Two boats from Whitby the Fishburn and the Golden Grove were part of the First Fleet that set out for Botany Bay in Australia on 13th May 1787, both arriving on 20th January 1788 (less that 8 years after the discovery by Captain Cook)
The fleet consisted of six convict transports carrying over 700 prisoners to the penal colony, three food and supply transports which included the Fishburn and Golden Grove, two Naval escorts the HMS Sirius and HMS Supply.
The plaque was unveiled by Sir Donald Barron on 25th June 1988 as part of the bicentenary.
This one is identical to the previous post, but has lost its original stand pipe.
The “FL” motif stands for Sir Francis Ley who was a major benefactor to the village at this time.
The metal cup is still in place.
When I first visted this in 2010 the information sign was in a sorry state and hardly legiable.
Its since been replaced with a new one which has an old photograph of the 1911 dig on the cliff edge.
And also this plan of the site.
This sadly neglected building was once the office of the architect Robert Ridley Kitching, who later went on to be Mayor of Middlesbrough.
The building is now considered by some to be an eyesore and is scheduled for demolition and re-development, although it is probably unique and well before its time in terms of design.
I’m fairly certain this is a stench pipe judging from its similarilty to other local ones, its the first i’ve seen in Saltburn though.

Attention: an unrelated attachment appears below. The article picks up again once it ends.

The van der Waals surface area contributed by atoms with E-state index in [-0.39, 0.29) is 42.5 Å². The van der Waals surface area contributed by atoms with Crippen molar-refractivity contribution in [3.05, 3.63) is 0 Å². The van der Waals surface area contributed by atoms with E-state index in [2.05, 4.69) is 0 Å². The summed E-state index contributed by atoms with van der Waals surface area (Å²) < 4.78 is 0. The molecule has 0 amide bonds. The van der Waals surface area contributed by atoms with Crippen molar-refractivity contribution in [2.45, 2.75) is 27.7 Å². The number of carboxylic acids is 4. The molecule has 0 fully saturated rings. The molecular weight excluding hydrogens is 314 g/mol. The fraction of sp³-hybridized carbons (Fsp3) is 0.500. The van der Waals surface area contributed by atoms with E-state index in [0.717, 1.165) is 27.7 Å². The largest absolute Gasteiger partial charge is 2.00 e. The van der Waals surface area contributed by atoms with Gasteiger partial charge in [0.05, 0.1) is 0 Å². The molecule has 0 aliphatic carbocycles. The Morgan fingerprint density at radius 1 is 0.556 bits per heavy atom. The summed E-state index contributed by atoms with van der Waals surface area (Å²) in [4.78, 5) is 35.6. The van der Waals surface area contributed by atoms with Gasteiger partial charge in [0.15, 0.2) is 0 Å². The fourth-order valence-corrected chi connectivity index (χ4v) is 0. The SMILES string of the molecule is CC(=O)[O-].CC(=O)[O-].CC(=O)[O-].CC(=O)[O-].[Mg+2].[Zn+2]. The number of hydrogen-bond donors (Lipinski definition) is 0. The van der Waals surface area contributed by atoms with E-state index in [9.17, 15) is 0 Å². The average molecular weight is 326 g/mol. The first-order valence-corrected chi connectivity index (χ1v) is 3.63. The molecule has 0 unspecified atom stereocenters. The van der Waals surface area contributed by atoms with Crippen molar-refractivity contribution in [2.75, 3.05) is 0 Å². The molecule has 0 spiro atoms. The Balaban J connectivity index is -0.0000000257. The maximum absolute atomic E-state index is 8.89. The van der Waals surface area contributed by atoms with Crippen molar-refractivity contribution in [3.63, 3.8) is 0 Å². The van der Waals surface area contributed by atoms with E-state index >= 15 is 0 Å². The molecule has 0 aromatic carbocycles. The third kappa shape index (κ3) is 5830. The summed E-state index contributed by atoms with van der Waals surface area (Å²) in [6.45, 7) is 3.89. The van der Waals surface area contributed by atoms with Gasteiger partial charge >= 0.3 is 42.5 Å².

It was directly adjacent to a current manhole so theres a good chance
The Congregational Church in Loftus dates from 1906, the builder was a Mr Charles Hebditch, who also married there.
In later years it was the Loftus United Reformed Church which closed in the 1990s. Sadly it’s now in a sad state of disrepair stuck in a stalled redevelopment as flats by a London owner. Its rare open-air pulpit has already been lost. It was apparently up for sale again for £30,000 in 2012.
One entrance carries the inscription “Bolton Memorial School” although I have not yet traces its exact origin. A large number of initialled stones appear around the base of the church, presumably placed to record those who contributed to its construction.
The corner stone carries the name Alderman C H Baines and a April 1906 date, so perhaps he opened it or layed the foundation ?
Richard Freeman kindly sent me this photo of a plaque he recently purchased
It depicts Locomotion No.1 and the Bulmer Stone. The Head of Steam museum has the mould for these which was made by Stephen Bell in 1909 with the plaque being registered as a medal design in 1911.
They appear to have been sold by the Pawnbroker, Arthur E Berry of 58 – 61 Northgate
The Temperance movement was strong in the late 1800’s, often helped by Quaker mine owners such as Pease who preferred their employees to be here instead of drinking themselves silly in the local pubs.
The dedication stone is very worn, but I interpret it as :-
Laid by W Lapsley Marske
On behalf of Plant of Renown Lodge
I.O.G.T. June 11 1877
William Lapsley is listed on 1881 census in Zetland Terrace in Marske as a ‘Temperance Missionary’ and he has links to the Pease family.
I.O.G.T stands for International Organisation of Good Templars who would have been active in the Temperance movement at this time.
“Plant of Renown” is the name given to this Loftus Lodge, which comes from Ezekiel 34:29 – ‘And I will raise up for them a plant of renown, and they shall be no more consumed with hunger in the land, neither bear the shame of the heathen any more.’
Other local lodges were “Charltons Excelsior” at Margrove Park, “Hope of Lingdale”, “Star of Brotton” “Dawn of Peace” and “Star of Hope”